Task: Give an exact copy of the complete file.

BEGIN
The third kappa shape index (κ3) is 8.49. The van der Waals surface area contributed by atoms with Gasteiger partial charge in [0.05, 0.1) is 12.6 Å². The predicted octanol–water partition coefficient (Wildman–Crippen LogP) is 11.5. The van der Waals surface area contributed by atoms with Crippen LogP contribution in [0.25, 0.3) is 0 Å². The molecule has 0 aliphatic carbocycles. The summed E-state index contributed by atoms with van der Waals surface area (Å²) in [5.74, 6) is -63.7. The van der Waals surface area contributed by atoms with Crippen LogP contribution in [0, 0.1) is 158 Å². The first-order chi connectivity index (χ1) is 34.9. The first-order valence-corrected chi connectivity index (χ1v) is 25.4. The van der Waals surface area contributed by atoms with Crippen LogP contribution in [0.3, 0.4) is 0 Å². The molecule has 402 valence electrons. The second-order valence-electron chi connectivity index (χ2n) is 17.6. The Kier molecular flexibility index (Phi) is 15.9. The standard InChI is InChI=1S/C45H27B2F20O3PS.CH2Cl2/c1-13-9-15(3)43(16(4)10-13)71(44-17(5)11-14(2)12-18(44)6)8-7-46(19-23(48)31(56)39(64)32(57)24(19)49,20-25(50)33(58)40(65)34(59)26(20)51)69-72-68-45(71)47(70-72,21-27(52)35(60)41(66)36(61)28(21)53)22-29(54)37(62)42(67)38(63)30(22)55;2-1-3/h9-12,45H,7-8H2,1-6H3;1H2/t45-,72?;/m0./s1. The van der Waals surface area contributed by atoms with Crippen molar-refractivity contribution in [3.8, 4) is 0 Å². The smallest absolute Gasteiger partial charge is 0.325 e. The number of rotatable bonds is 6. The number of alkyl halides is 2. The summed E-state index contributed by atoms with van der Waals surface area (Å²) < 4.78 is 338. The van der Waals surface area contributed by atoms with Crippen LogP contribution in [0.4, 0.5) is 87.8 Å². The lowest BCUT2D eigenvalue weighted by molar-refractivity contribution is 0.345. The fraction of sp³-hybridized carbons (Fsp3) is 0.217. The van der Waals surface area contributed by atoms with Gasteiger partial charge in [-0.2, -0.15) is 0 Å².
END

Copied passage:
The third kappa shape index (κ3) is 8.49. The van der Waals surface area contributed by atoms with Gasteiger partial charge in [0.05, 0.1) is 12.6 Å². The predicted octanol–water partition coefficient (Wildman–Crippen LogP) is 11.5. The van der Waals surface area contributed by atoms with Crippen LogP contribution in [0.25, 0.3) is 0 Å². The molecule has 0 aliphatic carbocycles. The summed E-state index contributed by atoms with van der Waals surface area (Å²) in [5.74, 6) is -63.7. The van der Waals surface area contributed by atoms with Crippen LogP contribution in [0, 0.1) is 158 Å². The first-order chi connectivity index (χ1) is 34.9. The first-order valence-corrected chi connectivity index (χ1v) is 25.4. The van der Waals surface area contributed by atoms with Crippen LogP contribution in [0.3, 0.4) is 0 Å². The molecule has 402 valence electrons. The second-order valence-electron chi connectivity index (χ2n) is 17.6. The Kier molecular flexibility index (Phi) is 15.9. The standard InChI is InChI=1S/C45H27B2F20O3PS.CH2Cl2/c1-13-9-15(3)43(16(4)10-13)71(44-17(5)11-14(2)12-18(44)6)8-7-46(19-23(48)31(56)39(64)32(57)24(19)49,20-25(50)33(58)40(65)34(59)26(20)51)69-72-68-45(71)47(70-72,21-27(52)35(60)41(66)36(61)28(21)53)22-29(54)37(62)42(67)38(63)30(22)55;2-1-3/h9-12,45H,7-8H2,1-6H3;1H2/t45-,72?;/m0./s1. The van der Waals surface area contributed by atoms with Crippen molar-refractivity contribution in [3.8, 4) is 0 Å². The smallest absolute Gasteiger partial charge is 0.325 e. The number of rotatable bonds is 6. The number of alkyl halides is 2. The summed E-state index contributed by atoms with van der Waals surface area (Å²) < 4.78 is 338. The van der Waals surface area contributed by atoms with Crippen LogP contribution in [0.4, 0.5) is 87.8 Å². The lowest BCUT2D eigenvalue weighted by molar-refractivity contribution is 0.345. The fraction of sp³-hybridized carbons (Fsp3) is 0.217. The van der Waals surface area contributed by atoms with Gasteiger partial charge in [-0.2, -0.15) is 0 Å².